In contrast, working-class politics works precisely to highlight the class contradiction inherent in the very exercise of charity and bourgeois philanthropy. The large disposable income of the dominant classes is attributed to the wealth accumulated by them in the process of exploiting the working masses. Charity is then a convenient modus operandi by which guilt-conscious upper classes can absolve themselves of their complicity and of the need to critique the capitalist system. Exposing this contradiction between donors and ‘beneficiaries’ means streamlining the class hatred of the working masses so as to crystallize their independent class consciousness against their patronizing donors. Whether you choose reconciliation over class hatred is what separates a Marxist revolutionary from a self-righteous liberal and reformist democrat. 

The succumbing of the existing Left to the Covid-19 paranoia, its pseudo-secularism and its shameless indulgence in bourgeois philanthropy at a time of unprecedented crisis are undeniable manifestations of its failure to fulfill the historical task of defending the interests of the working masses. Every irrelevant and self-defeating organizational thrust within the Left movement calls for harsh criticisms. In a context of widespread simmering class discontent, ideological and programmatic struggles on class lines clearly await regeneration and renewal. What shall replace the existing Left, or, what concrete form will the new revolutionary forces take is an issue that involves close introspection. As we reflect on past and present struggles of the working-class movement and the organizational capacity of the Left, there must be renewal of efforts that will not embody repetition of old redundant practices, but pave the way for struggles which streamline latent forms of working-class hatred into revolutionary proletarian consciousness.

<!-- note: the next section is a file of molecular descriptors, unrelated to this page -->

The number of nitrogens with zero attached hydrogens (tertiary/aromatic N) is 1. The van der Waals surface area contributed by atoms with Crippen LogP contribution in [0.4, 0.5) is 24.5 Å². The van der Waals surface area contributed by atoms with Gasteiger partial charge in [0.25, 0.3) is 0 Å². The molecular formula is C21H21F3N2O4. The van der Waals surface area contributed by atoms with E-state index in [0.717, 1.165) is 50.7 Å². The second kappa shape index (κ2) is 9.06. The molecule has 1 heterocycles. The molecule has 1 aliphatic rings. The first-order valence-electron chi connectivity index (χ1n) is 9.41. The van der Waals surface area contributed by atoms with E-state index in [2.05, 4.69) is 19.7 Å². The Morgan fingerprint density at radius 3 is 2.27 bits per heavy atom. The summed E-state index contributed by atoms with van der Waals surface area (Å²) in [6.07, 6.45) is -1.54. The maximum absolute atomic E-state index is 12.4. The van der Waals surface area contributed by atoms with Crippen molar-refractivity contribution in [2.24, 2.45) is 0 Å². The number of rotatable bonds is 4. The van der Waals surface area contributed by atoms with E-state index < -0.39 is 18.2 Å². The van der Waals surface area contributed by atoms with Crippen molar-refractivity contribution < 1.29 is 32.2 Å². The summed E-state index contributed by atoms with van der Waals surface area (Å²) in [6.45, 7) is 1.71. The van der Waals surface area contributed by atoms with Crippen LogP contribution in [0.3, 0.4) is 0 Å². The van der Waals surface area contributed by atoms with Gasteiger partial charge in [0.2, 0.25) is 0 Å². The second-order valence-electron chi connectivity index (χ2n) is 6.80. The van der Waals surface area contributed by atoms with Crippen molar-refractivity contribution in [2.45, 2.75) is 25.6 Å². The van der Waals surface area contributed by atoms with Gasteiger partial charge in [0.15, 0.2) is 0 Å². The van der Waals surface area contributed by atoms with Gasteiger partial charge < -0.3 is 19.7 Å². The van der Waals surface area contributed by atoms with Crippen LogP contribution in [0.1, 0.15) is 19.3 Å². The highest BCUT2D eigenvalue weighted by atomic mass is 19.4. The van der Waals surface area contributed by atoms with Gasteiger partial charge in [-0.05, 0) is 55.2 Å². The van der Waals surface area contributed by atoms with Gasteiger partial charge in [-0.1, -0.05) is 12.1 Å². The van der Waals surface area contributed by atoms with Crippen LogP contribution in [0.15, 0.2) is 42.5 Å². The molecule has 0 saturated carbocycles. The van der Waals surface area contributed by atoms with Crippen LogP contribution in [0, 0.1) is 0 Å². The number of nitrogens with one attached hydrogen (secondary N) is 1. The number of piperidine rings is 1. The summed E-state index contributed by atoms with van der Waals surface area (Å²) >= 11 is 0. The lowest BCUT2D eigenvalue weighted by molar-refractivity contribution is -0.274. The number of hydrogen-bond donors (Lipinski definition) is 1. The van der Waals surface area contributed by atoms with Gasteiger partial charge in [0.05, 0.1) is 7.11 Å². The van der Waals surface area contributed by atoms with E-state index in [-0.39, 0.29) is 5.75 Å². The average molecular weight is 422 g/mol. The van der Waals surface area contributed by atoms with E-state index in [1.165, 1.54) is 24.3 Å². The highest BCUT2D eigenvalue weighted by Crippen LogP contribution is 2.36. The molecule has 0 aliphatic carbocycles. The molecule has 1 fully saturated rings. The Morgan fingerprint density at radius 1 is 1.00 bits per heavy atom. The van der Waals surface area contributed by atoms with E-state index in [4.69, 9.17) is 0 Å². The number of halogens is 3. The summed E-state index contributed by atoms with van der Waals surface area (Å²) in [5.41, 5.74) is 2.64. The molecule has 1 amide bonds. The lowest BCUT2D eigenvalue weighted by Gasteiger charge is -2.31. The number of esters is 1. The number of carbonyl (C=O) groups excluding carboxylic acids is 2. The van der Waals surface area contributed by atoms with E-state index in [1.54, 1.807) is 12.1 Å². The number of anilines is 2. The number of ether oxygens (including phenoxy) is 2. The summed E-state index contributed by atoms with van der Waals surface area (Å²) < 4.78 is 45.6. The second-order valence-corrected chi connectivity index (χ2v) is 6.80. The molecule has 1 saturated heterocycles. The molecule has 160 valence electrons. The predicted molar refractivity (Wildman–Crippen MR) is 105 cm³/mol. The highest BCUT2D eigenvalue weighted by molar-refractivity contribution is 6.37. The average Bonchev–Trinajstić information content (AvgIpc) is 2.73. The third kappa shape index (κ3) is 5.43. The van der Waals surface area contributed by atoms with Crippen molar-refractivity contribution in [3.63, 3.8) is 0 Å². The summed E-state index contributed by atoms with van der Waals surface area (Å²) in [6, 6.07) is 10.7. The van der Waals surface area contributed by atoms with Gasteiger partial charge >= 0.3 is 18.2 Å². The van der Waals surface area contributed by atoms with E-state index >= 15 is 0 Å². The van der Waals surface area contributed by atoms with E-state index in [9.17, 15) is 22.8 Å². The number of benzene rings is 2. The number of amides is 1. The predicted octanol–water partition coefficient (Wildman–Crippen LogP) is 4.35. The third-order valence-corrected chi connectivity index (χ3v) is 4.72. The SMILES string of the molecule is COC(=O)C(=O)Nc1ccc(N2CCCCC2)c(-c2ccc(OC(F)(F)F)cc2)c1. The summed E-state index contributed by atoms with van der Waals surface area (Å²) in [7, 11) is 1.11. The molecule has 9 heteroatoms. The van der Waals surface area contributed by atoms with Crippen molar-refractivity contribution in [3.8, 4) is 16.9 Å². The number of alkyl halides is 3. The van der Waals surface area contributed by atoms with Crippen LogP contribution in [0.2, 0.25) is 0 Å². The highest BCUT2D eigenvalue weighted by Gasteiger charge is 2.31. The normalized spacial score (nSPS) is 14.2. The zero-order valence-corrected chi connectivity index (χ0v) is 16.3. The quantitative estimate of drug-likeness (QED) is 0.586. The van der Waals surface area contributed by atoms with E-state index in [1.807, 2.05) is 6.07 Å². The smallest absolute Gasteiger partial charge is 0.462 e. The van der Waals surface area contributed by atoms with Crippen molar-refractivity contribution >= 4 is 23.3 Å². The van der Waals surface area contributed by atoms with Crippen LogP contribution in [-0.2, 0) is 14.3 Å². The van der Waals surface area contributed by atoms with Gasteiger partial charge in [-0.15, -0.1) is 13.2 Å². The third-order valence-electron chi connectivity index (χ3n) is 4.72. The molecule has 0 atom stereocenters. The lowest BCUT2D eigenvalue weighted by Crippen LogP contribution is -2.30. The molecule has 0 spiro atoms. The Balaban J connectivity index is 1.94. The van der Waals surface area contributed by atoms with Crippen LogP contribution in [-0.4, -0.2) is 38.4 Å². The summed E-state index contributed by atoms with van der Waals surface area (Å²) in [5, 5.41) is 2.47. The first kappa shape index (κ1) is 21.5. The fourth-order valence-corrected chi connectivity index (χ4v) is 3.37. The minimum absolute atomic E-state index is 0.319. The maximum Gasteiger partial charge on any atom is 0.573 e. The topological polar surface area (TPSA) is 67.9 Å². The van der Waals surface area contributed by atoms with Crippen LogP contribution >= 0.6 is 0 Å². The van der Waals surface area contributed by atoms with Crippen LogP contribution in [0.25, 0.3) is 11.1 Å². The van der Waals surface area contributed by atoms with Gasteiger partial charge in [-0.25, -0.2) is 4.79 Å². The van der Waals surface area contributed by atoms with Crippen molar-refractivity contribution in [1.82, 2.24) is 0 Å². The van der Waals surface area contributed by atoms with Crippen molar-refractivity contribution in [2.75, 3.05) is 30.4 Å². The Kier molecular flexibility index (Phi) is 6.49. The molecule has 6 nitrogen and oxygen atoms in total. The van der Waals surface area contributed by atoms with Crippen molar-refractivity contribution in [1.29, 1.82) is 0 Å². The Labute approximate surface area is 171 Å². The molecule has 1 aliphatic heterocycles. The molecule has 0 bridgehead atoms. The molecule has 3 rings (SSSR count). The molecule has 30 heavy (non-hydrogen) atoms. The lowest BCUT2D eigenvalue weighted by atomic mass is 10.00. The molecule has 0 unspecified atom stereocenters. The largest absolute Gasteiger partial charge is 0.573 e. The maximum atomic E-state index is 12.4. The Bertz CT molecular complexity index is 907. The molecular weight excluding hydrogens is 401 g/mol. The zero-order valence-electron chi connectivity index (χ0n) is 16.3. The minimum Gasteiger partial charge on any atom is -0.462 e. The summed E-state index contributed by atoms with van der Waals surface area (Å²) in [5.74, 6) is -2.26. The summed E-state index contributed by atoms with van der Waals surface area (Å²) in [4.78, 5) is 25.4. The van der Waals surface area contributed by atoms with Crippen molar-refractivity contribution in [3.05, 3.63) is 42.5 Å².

1. For elaboration of this point, see Maya John (2020), “Knowability and Unknowability of Covid-19: Is there ‘Class’ in the Coronavirus Panic?”

Dr. Maya John, University of Delhi, Labour Historian & Activist with Gharelu Kamgar Union (GKU)

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May 7, 2020

Maya John